You probably spent most of your Sunday (like we did) watching the stunning conclusion of this year's Ryder Cup, when the U.S. broke Europe's three-match winning streak by taking back the Cup for the first time since 2008.
The matches between Patrick Reed and Rory McIlroy (8th hole, anyone?) and between Phil Mickelson and Sergio Garcia were two of the most fun we have ever seen.
What makes the Ryder Cup so special is two-fold:
- It's a match-play event, whereas the vast majority of major amateur and professional golf is stroke play.
- It's a team event, while the vast majority of amateur and professional golf is an individual affair.
Some people think the Ryder Cup is special only because it's so rare and different from "normal" competitive golf.
But we think seeing -- and playing -- more match play and team play formats would INCREASE the excitement of this event AND the enjoyment you get from the golf you play at home and away.
Sound good? Here are three things you can do:
Course Setup Suggestions
Did you hear European team members Justin Rose and Rory McIlroy comment on the "weak" setup of Hazeltine National Golf Club for Sunday's singles matches?
They were talking about the shorter-than-normal primary rough and a number of easier-than-usual hole locations.
But what they call "weak," we call fun and exciting.
There were lots of birdies (19 alone in the Mickelson-Garcia match), and tons of heart-pumping roars from the crowd all day.
This is good for golf.
How you can help: Encourage your fellow players to support things like shorter rough, wider fairways and more "fun" hole locations.
We've been to so many courses where the rough is so thick that members and visitors are demoralized by having to hack out to the fairway whenever they hit a wayward tee shot. That is no fun.
And don't get us started on those impossible hole locations. We've played in Member-Guests and Club Championships with with hole locations even the PGA Tour would refuse to use.
Again, is this fun? Is watching your partner pick up on numerous holes any way to get the field into the spirit of the event?
If you have any influence over the way your home course is set up -- for big events or just regular play -- you owe it to yourself and your fellow golf lovers to help make it as fun an experience as possible.
And when you visit a course on vacation, make a point of mentioning the fun hole locations (those at the bottom of feeder-slopes, for example).
Likewise, don't be afraid to politely note the ones you thought were really tough or borderline silly.
Club pros and superintendents may sometimes get a bit "in the weeds" about their courses, but the best ones love to hear feedback from players about how to improve the experience.
Proper Stroke-Play/Match-Play Balance
As we mentioned earlier, part of why the Ryder Cup stands out is because it's a match-play event in a sea of stroke-play tournament golf on the yearly schedule.
We'd love to see more events like the World Golf Championships - Dell Match Play on the PGA Tour calendar so golf fans could see their favorite players (and envision themselves) in Ryder Cup-like situations more often.
In the U.S., countless regular foursomes play without anything on the line -- not even pride.
Many groups go out, whack the ball around for four and a half hours, rake back most of their four- to six-foot putts and then lament in the bar that they never seem to improve at golf. Or it wasn't "fun."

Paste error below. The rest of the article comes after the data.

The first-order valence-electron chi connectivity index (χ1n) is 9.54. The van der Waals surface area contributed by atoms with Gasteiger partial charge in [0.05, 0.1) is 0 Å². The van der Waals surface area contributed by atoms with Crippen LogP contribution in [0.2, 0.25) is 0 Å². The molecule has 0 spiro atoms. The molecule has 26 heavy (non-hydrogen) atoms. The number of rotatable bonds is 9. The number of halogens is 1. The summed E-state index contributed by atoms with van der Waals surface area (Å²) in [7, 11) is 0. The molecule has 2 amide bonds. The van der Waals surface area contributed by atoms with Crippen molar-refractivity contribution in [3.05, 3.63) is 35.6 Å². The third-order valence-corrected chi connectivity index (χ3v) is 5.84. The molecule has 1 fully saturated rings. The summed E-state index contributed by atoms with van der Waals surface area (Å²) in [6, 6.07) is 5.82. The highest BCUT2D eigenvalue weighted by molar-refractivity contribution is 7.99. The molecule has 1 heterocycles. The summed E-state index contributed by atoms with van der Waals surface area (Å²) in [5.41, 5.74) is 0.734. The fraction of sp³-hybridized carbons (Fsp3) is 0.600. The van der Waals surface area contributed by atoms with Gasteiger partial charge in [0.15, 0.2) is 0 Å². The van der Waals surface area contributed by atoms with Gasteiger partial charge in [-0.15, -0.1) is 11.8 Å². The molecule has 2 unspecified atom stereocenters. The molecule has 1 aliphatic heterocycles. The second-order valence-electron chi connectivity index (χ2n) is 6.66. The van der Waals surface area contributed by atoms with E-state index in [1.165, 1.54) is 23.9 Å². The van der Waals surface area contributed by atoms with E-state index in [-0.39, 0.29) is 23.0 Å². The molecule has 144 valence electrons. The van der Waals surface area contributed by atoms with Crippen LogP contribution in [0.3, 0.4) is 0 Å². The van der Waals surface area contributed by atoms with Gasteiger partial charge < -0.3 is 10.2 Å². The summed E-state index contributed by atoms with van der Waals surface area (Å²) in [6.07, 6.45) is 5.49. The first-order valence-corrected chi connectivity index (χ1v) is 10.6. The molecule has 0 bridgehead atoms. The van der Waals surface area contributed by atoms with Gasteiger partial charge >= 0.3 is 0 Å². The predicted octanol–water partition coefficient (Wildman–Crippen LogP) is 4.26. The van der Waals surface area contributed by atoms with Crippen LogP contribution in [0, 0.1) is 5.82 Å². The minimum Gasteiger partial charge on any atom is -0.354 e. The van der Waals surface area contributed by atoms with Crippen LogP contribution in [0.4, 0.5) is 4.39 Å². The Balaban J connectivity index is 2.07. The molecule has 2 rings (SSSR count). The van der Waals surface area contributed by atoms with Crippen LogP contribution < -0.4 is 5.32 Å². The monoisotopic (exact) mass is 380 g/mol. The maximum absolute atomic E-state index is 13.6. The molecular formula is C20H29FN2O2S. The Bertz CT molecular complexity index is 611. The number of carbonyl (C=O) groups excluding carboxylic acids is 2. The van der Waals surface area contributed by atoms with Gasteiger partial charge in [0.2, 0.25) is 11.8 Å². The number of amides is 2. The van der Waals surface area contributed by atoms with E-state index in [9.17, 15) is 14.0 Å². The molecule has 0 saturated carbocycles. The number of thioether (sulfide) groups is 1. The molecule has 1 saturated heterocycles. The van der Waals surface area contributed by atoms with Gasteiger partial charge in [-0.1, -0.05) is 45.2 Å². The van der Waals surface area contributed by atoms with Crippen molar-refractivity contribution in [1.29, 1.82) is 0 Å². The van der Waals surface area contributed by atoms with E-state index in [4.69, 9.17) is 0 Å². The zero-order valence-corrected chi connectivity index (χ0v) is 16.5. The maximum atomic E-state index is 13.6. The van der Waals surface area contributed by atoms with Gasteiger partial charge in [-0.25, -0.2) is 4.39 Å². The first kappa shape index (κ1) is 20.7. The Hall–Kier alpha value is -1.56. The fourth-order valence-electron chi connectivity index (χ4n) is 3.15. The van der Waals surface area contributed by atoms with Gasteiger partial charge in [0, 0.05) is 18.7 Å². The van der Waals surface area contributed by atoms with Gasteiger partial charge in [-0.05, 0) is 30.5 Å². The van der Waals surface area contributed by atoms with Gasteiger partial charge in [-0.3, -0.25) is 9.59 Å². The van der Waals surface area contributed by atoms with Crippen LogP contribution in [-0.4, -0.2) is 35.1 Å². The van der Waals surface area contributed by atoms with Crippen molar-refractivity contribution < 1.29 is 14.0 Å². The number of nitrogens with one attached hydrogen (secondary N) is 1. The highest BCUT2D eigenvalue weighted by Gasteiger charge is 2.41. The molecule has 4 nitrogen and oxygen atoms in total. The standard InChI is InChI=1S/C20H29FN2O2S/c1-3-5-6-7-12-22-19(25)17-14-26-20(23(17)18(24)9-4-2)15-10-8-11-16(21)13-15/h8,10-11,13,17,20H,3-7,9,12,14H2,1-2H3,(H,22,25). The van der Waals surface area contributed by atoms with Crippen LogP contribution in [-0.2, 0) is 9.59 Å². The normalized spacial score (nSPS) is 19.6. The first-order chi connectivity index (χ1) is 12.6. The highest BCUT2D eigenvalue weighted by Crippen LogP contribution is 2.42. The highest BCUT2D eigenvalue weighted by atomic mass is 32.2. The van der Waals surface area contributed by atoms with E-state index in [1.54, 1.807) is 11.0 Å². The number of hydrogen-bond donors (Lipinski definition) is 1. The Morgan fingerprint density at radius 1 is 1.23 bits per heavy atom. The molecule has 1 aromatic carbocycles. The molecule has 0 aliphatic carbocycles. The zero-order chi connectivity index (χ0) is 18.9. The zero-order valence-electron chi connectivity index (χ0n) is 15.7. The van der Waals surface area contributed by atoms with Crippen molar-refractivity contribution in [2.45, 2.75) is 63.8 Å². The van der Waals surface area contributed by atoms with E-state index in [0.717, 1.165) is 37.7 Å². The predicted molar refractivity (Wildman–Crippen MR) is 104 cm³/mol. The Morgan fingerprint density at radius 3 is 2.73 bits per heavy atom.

On the other hand, many of our friends in the British Isles never play a round of golf that doesn't count for at least a little something.
How you can help: Simply, play more matches yourself. The Euros are so good at match play because they're incredibly comfortable with the format.
We're not saying you need to play for mortgage payments; not by a long shot.
Trust us -- the feeling of making a 20-foot putt to turn the tide in a $2 Nassau is awesome enough.
It builds your resolve, makes you a better player and gives you an inkling of the pride that the Americans and Euros feel in the Ryder Cup when they come through with an important point for their squad.
So, lean on your home club or regular course to organize semi-regular competitions. It'll open up a whole new way to love golf.
Play More Team Golf
Yes, a scramble, best-ball or alternate-shot match is one form of "team" golf, but there are ways to make it last longer than just 4-5 hours.
How you can help: If you're part of a regular group of, say, eight or more players, you can split up into two teams at the beginning of the year and designate matches that count toward a year-end Ryder Cup-type prize.
Again, it doesn't have to be something big on the line -- bragging rights are plenty for most golfers -- just as long as it makes you sweat a little bit over a three-footer to close out the match.
One of the coolest places we've visited in golf is a national-style club called The Olde Farm in Bristol, Virginia.
As their first act in the club, new members pick either a blue or grey marble out of a bag, and the color they pick is the "team" they're on for life.
Any intra-club matches play out between the Blue and Grey sides, adding a convivial competitive atmosphere to the experience of membership.
On buddy trips, this idea is nothing new. But if your group hasn't tried it, you owe it to yourselves to make a game out of your next vacation together.
Pick teams, feel free to trash-talk a little bit, make sure the stakes are low enough that everyone remains friendly no matter the result, and have fun.
Do you and your friends try to capture the spirit of the Ryder Cup -- or enjoy match play -- when you play golf?
Please share your thoughts on this and read others' ideas below!